There's a bit of a battle going on in Onehunga, where several suburban side streets have been blocked to through traffic with heavy plywood boxes and artificial grass and patterns stencilled onto the asphalt.
Drivers used to rat-running on Arthur St, Grey St and some of the other streets nearby are now encouraged to use the main roads.
It's a trial for a "Low Traffic Neighbourhood" (LTN), initiated and largely paid for by Waka Kotahi, the Government's transport agency, with the support of Auckland Council and Auckland Transport.
Locals are divided. You've taken away our shortcut, say some commuting drivers.
Although that's not quite what it sounds. There's a pre-LTN video doing the rounds that shows 51 cars on Grey St, all in a line hoping to avoid the busyness of Mt Smart Rd. Not so much rat-running as rat blocked.
The rubbish trucks have lost their shortcuts too. "What will the rubbish trucks do?" is a Very Big Thing in transport planning.
Peter McGlashan from the local board got Auckland Transport out to show them what the rubbish trucks actually were doing before the LTN.
Which was: cutting across the verge and driving the wrong way into a one-way exit, over a busy footpath leading to a school. The LTN has stopped that happening.
Most nights, says McGlashan, a few of the boxes get dragged aside. They're filled with rocks and weigh a couple of tonnes, but they do seem to fill some people with rage.
And yet the battle shouldn't be about whether drivers have all the rights to the roads.
Onehunga has good public transport, with a rail line and bus routes with frequent-service timetables. Many commuters who've had their old routines disrupted have real options.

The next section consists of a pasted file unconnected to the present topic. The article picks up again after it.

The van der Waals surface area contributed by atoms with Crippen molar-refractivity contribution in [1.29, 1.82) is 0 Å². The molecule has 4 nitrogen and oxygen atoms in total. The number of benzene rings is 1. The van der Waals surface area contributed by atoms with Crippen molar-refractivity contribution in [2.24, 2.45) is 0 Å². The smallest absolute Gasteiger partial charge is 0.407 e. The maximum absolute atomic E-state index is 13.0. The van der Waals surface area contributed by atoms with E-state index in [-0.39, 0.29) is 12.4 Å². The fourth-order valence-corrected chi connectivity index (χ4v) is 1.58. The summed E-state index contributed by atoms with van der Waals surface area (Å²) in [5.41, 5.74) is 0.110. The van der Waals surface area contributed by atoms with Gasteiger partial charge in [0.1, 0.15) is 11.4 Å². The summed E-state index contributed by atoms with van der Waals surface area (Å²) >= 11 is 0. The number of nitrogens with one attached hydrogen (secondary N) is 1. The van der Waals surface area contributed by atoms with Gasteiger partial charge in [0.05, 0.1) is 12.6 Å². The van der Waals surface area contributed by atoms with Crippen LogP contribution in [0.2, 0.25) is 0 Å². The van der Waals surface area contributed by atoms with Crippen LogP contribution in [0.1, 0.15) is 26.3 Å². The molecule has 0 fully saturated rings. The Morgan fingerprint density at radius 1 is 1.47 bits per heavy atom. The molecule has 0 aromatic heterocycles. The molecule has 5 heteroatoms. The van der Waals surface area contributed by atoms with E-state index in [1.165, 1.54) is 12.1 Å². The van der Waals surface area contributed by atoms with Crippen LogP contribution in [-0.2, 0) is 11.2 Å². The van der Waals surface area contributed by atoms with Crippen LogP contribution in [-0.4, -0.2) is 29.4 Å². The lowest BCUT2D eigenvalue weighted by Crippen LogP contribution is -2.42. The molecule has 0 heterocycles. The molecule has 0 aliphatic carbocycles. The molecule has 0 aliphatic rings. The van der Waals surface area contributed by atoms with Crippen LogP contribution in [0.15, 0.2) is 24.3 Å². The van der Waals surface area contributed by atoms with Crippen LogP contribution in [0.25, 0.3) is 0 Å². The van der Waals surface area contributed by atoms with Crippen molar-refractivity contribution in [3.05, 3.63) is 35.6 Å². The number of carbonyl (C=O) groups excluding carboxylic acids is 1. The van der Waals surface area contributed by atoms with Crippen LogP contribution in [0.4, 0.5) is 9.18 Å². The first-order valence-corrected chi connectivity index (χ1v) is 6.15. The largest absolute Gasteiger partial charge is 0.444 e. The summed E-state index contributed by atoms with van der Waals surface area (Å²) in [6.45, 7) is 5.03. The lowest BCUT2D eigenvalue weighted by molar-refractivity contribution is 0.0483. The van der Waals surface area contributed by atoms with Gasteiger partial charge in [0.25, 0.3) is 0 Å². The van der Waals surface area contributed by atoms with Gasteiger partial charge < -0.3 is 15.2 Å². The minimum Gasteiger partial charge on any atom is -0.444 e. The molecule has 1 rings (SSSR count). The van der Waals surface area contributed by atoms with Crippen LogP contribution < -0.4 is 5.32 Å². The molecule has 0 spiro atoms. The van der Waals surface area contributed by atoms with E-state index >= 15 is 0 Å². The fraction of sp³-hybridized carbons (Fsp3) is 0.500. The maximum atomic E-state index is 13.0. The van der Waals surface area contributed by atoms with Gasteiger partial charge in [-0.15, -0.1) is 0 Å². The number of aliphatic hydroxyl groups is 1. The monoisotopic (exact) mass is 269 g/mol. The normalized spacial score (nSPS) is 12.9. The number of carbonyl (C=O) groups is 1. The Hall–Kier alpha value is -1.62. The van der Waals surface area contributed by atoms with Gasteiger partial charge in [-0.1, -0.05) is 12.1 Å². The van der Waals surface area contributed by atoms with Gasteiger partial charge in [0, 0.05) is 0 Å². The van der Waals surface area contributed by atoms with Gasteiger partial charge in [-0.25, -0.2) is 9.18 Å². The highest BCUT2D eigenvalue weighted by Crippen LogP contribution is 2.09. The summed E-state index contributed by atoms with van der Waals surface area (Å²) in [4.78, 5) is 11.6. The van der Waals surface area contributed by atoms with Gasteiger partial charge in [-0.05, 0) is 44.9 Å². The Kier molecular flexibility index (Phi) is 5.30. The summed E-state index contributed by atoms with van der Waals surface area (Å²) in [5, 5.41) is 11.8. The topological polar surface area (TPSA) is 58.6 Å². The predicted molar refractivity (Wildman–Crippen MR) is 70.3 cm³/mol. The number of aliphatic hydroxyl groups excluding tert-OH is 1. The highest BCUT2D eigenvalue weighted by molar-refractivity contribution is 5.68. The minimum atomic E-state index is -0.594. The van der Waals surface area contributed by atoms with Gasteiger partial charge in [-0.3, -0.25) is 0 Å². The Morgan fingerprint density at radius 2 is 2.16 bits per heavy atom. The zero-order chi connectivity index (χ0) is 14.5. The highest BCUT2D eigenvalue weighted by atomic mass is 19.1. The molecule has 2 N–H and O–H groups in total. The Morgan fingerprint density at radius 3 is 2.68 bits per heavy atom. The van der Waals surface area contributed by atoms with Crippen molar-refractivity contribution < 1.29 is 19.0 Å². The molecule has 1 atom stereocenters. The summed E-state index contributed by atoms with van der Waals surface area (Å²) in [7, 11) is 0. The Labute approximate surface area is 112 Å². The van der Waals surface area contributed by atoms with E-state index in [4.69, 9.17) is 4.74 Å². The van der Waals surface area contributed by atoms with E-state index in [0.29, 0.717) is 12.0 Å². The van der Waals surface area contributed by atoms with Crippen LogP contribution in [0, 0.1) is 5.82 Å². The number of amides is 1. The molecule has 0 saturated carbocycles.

And many locals love the intervention. There are two primary schools nearby and several pre-school centres, and the streets are safer for their kids. There's great potential for games, barbecues and other events. The birds are coming back, as they did during lockdown.
If the trial succeeds, trees and planters will be introduced; the cul de sacs could even be grassed.
McGlashan says he's hearing a lot from locals disappointed their own streets weren't included.
Meanwhile, the number of cars in Onehunga and everywhere else in Auckland is surging. Does that mean everyone needs to get out of their way?
And what? Wait till all the side streets are filled with cars searching for a quick rat-run? Just forget about the carbon emissions?
Or does it point to the urgency of rethinking our attitude to cars – and to the streets they drive on? They're public spaces, after all.
The Onehunga Primary School roll is surging too. Big new housing projects are planned for nearby. Everything's growing. We have to manage the growth and reduce emissions while we do it.
Low-traffic neighbourhoods offer an answer. They're getting popular too. Know how many there are in London alone? Three hundred.
What's your carbon footprint? Try this five-minute FutureFit survey, supported by Auckland Council, to find out.
This story is part of the Herald's contribution to Covering Climate Now, an international campaign by more than 400 media organisations, which this week highlights our responses to climate change ahead of a US-led world leaders summit on April 22. To read more of our coverage go to nzherald.co.nz/nz/environment